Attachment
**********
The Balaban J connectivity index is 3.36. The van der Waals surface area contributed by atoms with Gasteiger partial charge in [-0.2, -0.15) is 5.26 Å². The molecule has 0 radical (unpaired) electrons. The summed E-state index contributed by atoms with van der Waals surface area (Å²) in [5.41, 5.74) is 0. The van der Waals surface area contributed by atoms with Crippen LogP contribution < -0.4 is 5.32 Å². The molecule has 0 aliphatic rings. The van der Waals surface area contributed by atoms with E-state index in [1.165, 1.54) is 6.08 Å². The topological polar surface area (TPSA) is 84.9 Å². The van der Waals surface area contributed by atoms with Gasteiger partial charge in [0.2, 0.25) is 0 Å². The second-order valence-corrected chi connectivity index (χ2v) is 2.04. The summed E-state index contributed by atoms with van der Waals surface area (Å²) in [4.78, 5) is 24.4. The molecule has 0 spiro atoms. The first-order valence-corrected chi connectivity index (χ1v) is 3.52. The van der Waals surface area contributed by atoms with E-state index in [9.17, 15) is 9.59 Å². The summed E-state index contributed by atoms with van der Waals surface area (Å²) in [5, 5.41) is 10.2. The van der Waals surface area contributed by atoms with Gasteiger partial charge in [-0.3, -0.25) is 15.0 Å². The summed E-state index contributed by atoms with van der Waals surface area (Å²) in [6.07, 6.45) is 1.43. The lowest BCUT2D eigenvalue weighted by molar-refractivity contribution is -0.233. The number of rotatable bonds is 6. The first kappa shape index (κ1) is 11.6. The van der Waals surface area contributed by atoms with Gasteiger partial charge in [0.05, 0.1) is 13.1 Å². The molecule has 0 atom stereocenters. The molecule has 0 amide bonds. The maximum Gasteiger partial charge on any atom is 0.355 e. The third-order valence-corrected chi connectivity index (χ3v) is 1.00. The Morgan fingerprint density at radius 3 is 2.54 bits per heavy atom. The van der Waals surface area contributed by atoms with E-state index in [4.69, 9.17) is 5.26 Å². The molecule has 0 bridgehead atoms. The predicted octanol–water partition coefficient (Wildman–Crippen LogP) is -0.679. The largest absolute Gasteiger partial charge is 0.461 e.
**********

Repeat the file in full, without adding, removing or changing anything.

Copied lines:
The Balaban J connectivity index is 3.36. The van der Waals surface area contributed by atoms with Gasteiger partial charge in [-0.2, -0.15) is 5.26 Å². The molecule has 0 radical (unpaired) electrons. The summed E-state index contributed by atoms with van der Waals surface area (Å²) in [5.41, 5.74) is 0. The van der Waals surface area contributed by atoms with Crippen LogP contribution < -0.4 is 5.32 Å². The molecule has 0 aliphatic rings. The van der Waals surface area contributed by atoms with E-state index in [1.165, 1.54) is 6.08 Å². The topological polar surface area (TPSA) is 84.9 Å². The van der Waals surface area contributed by atoms with Gasteiger partial charge in [0.2, 0.25) is 0 Å². The second-order valence-corrected chi connectivity index (χ2v) is 2.04. The summed E-state index contributed by atoms with van der Waals surface area (Å²) in [4.78, 5) is 24.4. The molecule has 0 spiro atoms. The first-order valence-corrected chi connectivity index (χ1v) is 3.52. The van der Waals surface area contributed by atoms with E-state index in [9.17, 15) is 9.59 Å². The summed E-state index contributed by atoms with van der Waals surface area (Å²) in [5, 5.41) is 10.2. The van der Waals surface area contributed by atoms with Gasteiger partial charge in [-0.3, -0.25) is 15.0 Å². The summed E-state index contributed by atoms with van der Waals surface area (Å²) in [6.07, 6.45) is 1.43. The lowest BCUT2D eigenvalue weighted by molar-refractivity contribution is -0.233. The number of rotatable bonds is 6. The first kappa shape index (κ1) is 11.6. The van der Waals surface area contributed by atoms with Gasteiger partial charge in [0.05, 0.1) is 13.1 Å². The molecule has 0 atom stereocenters. The molecule has 0 amide bonds. The maximum Gasteiger partial charge on any atom is 0.355 e. The third-order valence-corrected chi connectivity index (χ3v) is 1.00. The Morgan fingerprint density at radius 3 is 2.54 bits per heavy atom. The van der Waals surface area contributed by atoms with E-state index in [4.69, 9.17) is 5.26 Å². The molecule has 0 bridgehead atoms. The predicted octanol–water partition coefficient (Wildman–Crippen LogP) is -0.679. The largest absolute Gasteiger partial charge is 0.461 e.